The first insect on the list of my top five least favorite insects that can cause real harm is the mosquito. In my eyes, there is not a single redeeming quality to mosquitoes. What can possibly be good about bugs that suck your blood, leaving behind itchy red welts and possibly causing serious infections?

Variations of these irritating and potentially dangerous bugs are native species all across the world, even in colder climates. In these colder climates, like here in Wisconsin, the mosquitoes enter a hibernation-like state during the winter. The bugs come back to life in the spring or when temperatures warm up. These insects need water to breed and allow the young to grow, particularly standing water. Mosquitoes aren’t picky in terms of breeding: this standing water can range in size from a pond to a rain-water ditch to a puddle to old car tires that have taken in rainwater. That is why mosquitoes are often worse during years with lots of rain and warm and humid temperatures, as the combination of these two things is ideal for mosquitoes.

Mosquitoes are considered one of the most deadly creatures on Earth, causing more than 1 million deaths a year. These deaths aren’t caused by the blood loss from a mosquito bite, or by people being allergic to mosquitoes, or mosquito venom. Rather, they are caused by the diseases that mosquitoes often harbor. From Zika and the West Nile Virus to yellow fever and malaria, mosquitoes can carry a wide range of diseases, many of which can result in serious illness and even death. While this disease is essentially nonexistent in the US, malaria is the biggest culprit behind the mosquito death toll.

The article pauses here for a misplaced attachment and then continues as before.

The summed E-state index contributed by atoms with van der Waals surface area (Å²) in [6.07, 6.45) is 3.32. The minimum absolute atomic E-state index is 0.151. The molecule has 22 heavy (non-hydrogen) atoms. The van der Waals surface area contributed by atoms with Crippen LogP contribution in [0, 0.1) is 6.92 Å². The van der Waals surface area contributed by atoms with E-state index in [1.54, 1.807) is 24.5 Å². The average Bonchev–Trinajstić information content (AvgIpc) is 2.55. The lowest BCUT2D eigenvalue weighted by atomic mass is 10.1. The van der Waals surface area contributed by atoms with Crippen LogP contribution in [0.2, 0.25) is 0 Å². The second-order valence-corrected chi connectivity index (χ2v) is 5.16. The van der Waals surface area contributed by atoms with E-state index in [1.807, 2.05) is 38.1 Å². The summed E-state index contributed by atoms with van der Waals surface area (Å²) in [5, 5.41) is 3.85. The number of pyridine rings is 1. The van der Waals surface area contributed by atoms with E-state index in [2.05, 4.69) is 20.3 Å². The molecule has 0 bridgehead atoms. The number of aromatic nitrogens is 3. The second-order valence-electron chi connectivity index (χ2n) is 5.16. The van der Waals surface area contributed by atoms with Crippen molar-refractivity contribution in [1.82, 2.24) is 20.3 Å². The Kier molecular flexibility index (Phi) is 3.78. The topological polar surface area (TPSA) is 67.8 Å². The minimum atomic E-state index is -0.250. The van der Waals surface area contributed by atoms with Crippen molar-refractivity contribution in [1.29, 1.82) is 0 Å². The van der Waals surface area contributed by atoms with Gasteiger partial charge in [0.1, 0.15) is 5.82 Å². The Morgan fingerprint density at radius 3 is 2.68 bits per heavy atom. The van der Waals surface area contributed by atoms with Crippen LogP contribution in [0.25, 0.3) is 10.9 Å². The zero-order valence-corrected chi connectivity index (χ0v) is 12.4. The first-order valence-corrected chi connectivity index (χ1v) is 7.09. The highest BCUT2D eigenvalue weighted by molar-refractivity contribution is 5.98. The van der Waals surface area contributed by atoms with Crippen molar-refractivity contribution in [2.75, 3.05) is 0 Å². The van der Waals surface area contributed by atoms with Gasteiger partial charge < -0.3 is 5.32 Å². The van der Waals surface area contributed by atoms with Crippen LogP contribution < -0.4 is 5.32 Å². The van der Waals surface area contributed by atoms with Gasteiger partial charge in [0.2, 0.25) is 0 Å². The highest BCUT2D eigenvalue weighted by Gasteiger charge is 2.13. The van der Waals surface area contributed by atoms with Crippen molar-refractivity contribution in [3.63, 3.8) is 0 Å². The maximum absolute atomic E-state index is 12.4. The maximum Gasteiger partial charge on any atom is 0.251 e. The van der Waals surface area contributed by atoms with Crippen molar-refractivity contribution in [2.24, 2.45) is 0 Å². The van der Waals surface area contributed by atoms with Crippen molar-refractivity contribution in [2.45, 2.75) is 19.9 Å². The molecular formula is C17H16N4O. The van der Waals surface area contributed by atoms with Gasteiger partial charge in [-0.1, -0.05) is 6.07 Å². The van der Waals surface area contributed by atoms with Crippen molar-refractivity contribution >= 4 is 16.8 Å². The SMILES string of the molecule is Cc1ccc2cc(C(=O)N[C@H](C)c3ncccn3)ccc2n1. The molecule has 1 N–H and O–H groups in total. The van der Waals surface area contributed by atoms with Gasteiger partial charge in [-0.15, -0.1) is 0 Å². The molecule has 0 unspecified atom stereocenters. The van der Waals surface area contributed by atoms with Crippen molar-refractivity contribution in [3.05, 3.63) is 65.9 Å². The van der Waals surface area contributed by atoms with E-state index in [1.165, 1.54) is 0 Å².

Thankfully, only one of the multitude of diseases carried by mosquitoes is a real concern here in Wisconsin, as most of the mosquitoes that are harborers of disease are species of the insect that cannot tolerate colder climates. But that does not mean these insects are any more likable. I, at least, am usually not one of the mosquitoes’ chosen few, despite my preference for dark colored clothing – mosquitoes are actually more attracted to certain people based on things like clothing colors (they also prefer dark colors), perfume, body temperature, and blood type.

With the amount of rain we have received so far this spring, I can only imagine that mosquito numbers are going to be out of control come summer. Living in an apartment there’s not much I can do to control mosquito numbers in my neighborhood, but if you’re a homeowner or renter don’t forget that Advanced Wildlife Control can provide sprays to significantly reduce mosquito numbers in your yard. Get your neighbors involved and we’ll give you all a discounted rate, too!

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